Art review: A tip of the hat to Mark Grotjahn’s head cases at the Nasher Sculpture Center
06/11/2014 12:00 AM
06/10/2014 4:26 PM
Mark Grotjahn, a California-based artist known for his paintings, has a secret life as a sculptor, and the Nasher Sculpture Center is outing him as such. The works could easily supplant his descriptor as a painter, which sure beats “drunken jerk,” which was the last Grotjahn headline in Dallas.
In 2011, he left a Two by Two for AIDS benefit auction just as his donated painting was coming up for bid. He reeled down the driveway of art collector Howard Rachofsky’s Preston Hollow estate, raging obscenities, and fell down at the feet of Dallas Morning News society columnist Alan Peppard, who just happened to have his camera phone at the ready.
Inside, Grotjahn’s painting was making history as the highest sale of the night, $1 million, with the proceeds going to the Dallas Museum of Art and the American Foundation for AIDS Research, while outside, the artist was spinning circles in the ground cover, spewing expletives at the minder who had been hired to see that he didn’t go off the rails — all while Peppard snapped away.
Grotjahn’s better now — a little penance, a lot of recovery and a return to the scene of embarrassment.
The first Mark Grotjahn sculpture show is on view at the Nasher Sculpture Center through Aug. 17. While his pieces have accompanied paintings, this is the first time they have headlined on their own.
It is interesting that this follows the David Bates exhibition because Bates is a painter who was lured to the sculptural side in much the same way as Grotjahn. For both of them it began as a lark and soon proved so creatively rewarding that they now move back and forth between painting and sculpting, one discipline encouraging the other.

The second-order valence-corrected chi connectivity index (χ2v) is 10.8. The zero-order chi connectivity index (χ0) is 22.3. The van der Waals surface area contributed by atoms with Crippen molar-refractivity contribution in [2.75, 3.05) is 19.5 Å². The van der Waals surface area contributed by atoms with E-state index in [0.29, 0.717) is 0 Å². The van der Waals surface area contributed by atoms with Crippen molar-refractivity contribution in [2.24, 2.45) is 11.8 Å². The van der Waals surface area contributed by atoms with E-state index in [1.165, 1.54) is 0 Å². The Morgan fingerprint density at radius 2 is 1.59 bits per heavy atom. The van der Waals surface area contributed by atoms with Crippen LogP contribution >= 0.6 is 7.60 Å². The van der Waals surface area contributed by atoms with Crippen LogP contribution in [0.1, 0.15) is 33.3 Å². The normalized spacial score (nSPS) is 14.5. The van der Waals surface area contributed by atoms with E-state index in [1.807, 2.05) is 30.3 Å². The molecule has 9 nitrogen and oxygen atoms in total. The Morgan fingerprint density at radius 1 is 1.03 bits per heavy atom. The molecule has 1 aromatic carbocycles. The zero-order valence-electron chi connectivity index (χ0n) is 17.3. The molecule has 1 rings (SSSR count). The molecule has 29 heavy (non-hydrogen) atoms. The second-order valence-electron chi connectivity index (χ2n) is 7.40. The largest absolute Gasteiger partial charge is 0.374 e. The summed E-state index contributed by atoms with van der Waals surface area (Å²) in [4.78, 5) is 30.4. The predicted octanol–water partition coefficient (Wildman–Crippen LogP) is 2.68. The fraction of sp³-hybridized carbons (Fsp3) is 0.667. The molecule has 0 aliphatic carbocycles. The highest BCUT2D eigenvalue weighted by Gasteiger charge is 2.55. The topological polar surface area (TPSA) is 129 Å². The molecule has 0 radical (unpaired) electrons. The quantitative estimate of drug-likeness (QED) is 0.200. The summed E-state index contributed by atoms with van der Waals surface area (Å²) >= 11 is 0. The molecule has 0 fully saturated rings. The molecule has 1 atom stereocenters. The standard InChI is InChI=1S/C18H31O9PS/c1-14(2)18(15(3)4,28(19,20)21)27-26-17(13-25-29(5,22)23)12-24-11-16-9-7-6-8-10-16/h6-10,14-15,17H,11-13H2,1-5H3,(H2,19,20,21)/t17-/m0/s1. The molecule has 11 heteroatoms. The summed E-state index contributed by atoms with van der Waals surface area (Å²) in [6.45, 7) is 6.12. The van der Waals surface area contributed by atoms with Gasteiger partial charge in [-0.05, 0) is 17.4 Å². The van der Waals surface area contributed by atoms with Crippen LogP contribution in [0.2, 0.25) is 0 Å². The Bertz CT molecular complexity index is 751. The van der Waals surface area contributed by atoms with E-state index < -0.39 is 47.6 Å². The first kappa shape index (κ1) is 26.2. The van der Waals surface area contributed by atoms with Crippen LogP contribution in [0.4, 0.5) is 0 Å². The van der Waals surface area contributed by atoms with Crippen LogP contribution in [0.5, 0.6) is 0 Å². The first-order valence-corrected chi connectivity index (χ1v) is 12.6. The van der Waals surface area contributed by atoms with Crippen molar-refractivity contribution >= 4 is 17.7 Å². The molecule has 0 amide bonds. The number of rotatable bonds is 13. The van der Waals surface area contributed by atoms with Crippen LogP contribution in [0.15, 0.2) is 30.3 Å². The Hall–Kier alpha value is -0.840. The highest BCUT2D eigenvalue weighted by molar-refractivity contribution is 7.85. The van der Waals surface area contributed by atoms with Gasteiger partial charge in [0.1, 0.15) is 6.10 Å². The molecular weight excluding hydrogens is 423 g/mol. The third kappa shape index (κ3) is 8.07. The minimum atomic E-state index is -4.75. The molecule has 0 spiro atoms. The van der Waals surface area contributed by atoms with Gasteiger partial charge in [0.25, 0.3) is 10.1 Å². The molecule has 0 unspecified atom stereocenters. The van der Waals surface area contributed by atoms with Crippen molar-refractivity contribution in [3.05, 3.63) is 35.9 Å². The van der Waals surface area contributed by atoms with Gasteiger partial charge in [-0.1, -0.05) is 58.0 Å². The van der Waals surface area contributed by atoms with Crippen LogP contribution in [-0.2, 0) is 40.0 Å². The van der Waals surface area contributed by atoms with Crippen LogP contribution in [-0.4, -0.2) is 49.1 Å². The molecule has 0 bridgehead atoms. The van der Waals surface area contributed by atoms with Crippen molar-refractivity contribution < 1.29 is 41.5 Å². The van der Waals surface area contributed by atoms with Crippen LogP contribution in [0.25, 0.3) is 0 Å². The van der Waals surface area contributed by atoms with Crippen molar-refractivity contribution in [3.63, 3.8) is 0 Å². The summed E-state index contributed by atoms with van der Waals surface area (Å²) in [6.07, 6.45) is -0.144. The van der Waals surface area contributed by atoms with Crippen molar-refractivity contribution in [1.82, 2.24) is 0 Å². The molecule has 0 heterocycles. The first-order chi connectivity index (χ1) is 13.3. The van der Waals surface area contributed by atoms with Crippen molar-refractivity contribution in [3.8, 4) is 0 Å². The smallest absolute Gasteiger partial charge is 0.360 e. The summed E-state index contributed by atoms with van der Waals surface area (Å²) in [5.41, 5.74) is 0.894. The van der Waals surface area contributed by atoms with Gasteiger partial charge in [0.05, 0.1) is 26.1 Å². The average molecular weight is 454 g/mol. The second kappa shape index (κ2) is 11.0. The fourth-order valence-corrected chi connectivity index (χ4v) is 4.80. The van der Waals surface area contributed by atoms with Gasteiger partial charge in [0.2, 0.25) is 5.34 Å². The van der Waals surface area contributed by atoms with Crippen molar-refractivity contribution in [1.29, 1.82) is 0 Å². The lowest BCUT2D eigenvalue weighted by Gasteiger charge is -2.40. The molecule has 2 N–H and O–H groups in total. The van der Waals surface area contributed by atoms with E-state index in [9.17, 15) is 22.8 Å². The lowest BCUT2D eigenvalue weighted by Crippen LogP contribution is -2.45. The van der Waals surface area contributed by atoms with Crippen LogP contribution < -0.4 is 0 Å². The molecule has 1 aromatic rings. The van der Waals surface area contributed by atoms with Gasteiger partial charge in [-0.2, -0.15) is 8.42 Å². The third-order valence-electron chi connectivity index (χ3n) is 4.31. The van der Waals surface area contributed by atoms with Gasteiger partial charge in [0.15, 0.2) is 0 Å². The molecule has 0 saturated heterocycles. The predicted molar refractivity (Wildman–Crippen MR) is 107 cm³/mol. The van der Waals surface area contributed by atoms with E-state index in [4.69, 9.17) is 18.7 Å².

The artists use similar, humble materials; the common denominator is cardboard boxes and then, once cast, the boxes are often painted.
Grotjahn calls his boxes masks, and with their cardboard tube noses and punched out eye holes, they definitely fit the bill. He recognizes that they look like elementary-school projects; that was initially part of the charm. There is humor here.
It is impossible to look at his yellow box with two long vibrating noses, Untitled (Thrown and Expressed Yellow Sea Rose, Italian Mask M30.c), and not think “SpongeBob!” or to confront his tall vertical box studded with toilet paper rolls, Untitled (African, Gated Front and Back Mask, M34b), and not see a woman with a head full of pink foam hair curlers.
What began as amusing studio high jinks has become much more serious.
Grotjahn does not give his works titles, but they do accumulate them. In the studio the single-nose sculptures are known as French, as they are painted with a style reminiscent of the French impressionists; the double-nose boxes are Italian.
This is not racial profiling, insists Jed Morse, the Nasher’s chief curator, just a way to identify them in the studio. They accumulate a country, colors and an alphanumerical casting code, as well.
Gated masks are large standing heads that still have the construction elements of casting clinging to their surfaces. Gates, sprues and vents, used to facilitate casting, also provide stands, supports and an interesting exoskeleton.
The smaller casts sit on pedestals with their end flaps splayed for stability. Any gouges or tears in the cardboard seem to be relished, as they faithfully reappear on the cast. The uneven surfaces are then lovingly painted and the gouges become accentuated.
Grotjahn’s paintings are interesting, as are his sculptures, but his best efforts are the passages of paint on the sculptures. He seems to throw his whole body into surface contact with the bronze, and the results are delightful.
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